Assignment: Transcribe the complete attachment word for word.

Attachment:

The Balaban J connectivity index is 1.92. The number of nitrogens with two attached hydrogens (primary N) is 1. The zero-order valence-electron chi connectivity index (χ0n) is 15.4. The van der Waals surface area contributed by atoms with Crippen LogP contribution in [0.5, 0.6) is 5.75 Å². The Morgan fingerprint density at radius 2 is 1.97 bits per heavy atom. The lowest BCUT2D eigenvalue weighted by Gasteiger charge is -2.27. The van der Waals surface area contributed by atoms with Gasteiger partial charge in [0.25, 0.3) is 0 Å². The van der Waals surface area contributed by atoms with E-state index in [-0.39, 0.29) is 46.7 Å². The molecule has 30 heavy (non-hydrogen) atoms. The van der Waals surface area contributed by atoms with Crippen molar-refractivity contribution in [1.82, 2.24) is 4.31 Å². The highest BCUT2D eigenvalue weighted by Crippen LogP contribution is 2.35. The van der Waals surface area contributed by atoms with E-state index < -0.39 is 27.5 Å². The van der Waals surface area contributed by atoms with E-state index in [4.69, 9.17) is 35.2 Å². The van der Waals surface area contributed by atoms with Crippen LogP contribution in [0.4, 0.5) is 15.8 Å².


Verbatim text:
The Balaban J connectivity index is 1.92. The number of nitrogens with two attached hydrogens (primary N) is 1. The zero-order valence-electron chi connectivity index (χ0n) is 15.4. The van der Waals surface area contributed by atoms with Crippen LogP contribution in [0.5, 0.6) is 5.75 Å². The Morgan fingerprint density at radius 2 is 1.97 bits per heavy atom. The lowest BCUT2D eigenvalue weighted by Gasteiger charge is -2.27. The van der Waals surface area contributed by atoms with Gasteiger partial charge in [0.25, 0.3) is 0 Å². The van der Waals surface area contributed by atoms with E-state index in [-0.39, 0.29) is 46.7 Å². The molecule has 30 heavy (non-hydrogen) atoms. The van der Waals surface area contributed by atoms with Crippen molar-refractivity contribution in [1.82, 2.24) is 4.31 Å². The highest BCUT2D eigenvalue weighted by Crippen LogP contribution is 2.35. The van der Waals surface area contributed by atoms with E-state index < -0.39 is 27.5 Å². The van der Waals surface area contributed by atoms with E-state index in [4.69, 9.17) is 35.2 Å². The van der Waals surface area contributed by atoms with Crippen LogP contribution in [0.4, 0.5) is 15.8 Å².